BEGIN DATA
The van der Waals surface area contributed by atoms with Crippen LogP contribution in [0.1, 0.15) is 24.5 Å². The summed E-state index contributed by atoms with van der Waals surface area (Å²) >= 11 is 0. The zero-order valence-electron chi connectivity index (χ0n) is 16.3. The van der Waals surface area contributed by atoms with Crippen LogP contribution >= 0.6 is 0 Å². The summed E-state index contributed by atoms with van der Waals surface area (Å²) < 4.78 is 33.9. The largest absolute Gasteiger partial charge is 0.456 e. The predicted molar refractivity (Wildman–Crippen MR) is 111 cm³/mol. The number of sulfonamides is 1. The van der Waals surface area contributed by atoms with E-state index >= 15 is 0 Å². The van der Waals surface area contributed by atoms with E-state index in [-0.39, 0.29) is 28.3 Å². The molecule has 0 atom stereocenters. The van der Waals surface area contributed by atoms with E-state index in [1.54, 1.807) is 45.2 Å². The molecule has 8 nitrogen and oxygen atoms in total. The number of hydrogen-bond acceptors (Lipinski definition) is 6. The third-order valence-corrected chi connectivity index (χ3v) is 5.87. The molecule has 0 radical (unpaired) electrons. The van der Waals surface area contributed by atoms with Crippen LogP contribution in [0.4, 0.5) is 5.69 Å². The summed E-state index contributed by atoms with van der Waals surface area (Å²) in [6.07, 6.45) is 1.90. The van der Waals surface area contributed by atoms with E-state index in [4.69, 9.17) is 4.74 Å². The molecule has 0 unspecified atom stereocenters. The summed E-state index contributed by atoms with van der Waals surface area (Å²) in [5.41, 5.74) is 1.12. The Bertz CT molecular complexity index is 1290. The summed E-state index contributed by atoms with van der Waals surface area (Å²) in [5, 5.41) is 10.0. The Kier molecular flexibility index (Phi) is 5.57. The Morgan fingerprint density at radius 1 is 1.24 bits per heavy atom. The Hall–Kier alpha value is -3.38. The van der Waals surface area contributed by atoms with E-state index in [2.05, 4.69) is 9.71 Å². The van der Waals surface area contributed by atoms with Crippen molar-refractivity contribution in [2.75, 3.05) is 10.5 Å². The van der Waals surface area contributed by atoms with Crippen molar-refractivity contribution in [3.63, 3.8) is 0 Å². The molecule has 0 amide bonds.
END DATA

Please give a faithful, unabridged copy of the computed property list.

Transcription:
The van der Waals surface area contributed by atoms with Crippen LogP contribution in [0.1, 0.15) is 24.5 Å². The summed E-state index contributed by atoms with van der Waals surface area (Å²) >= 11 is 0. The zero-order valence-electron chi connectivity index (χ0n) is 16.3. The van der Waals surface area contributed by atoms with Crippen LogP contribution >= 0.6 is 0 Å². The summed E-state index contributed by atoms with van der Waals surface area (Å²) < 4.78 is 33.9. The largest absolute Gasteiger partial charge is 0.456 e. The predicted molar refractivity (Wildman–Crippen MR) is 111 cm³/mol. The number of sulfonamides is 1. The van der Waals surface area contributed by atoms with E-state index >= 15 is 0 Å². The van der Waals surface area contributed by atoms with E-state index in [-0.39, 0.29) is 28.3 Å². The molecule has 0 atom stereocenters. The van der Waals surface area contributed by atoms with E-state index in [1.54, 1.807) is 45.2 Å². The molecule has 8 nitrogen and oxygen atoms in total. The number of hydrogen-bond acceptors (Lipinski definition) is 6. The third-order valence-corrected chi connectivity index (χ3v) is 5.87. The molecule has 0 radical (unpaired) electrons. The van der Waals surface area contributed by atoms with Crippen LogP contribution in [0.4, 0.5) is 5.69 Å². The summed E-state index contributed by atoms with van der Waals surface area (Å²) in [6.07, 6.45) is 1.90. The van der Waals surface area contributed by atoms with E-state index in [4.69, 9.17) is 4.74 Å². The molecule has 0 unspecified atom stereocenters. The summed E-state index contributed by atoms with van der Waals surface area (Å²) in [5.41, 5.74) is 1.12. The Bertz CT molecular complexity index is 1290. The summed E-state index contributed by atoms with van der Waals surface area (Å²) in [5, 5.41) is 10.0. The Kier molecular flexibility index (Phi) is 5.57. The Morgan fingerprint density at radius 1 is 1.24 bits per heavy atom. The Hall–Kier alpha value is -3.38. The van der Waals surface area contributed by atoms with E-state index in [2.05, 4.69) is 9.71 Å². The van der Waals surface area contributed by atoms with Crippen molar-refractivity contribution in [2.75, 3.05) is 10.5 Å². The van der Waals surface area contributed by atoms with Crippen molar-refractivity contribution in [3.63, 3.8) is 0 Å². The molecule has 0 amide bonds.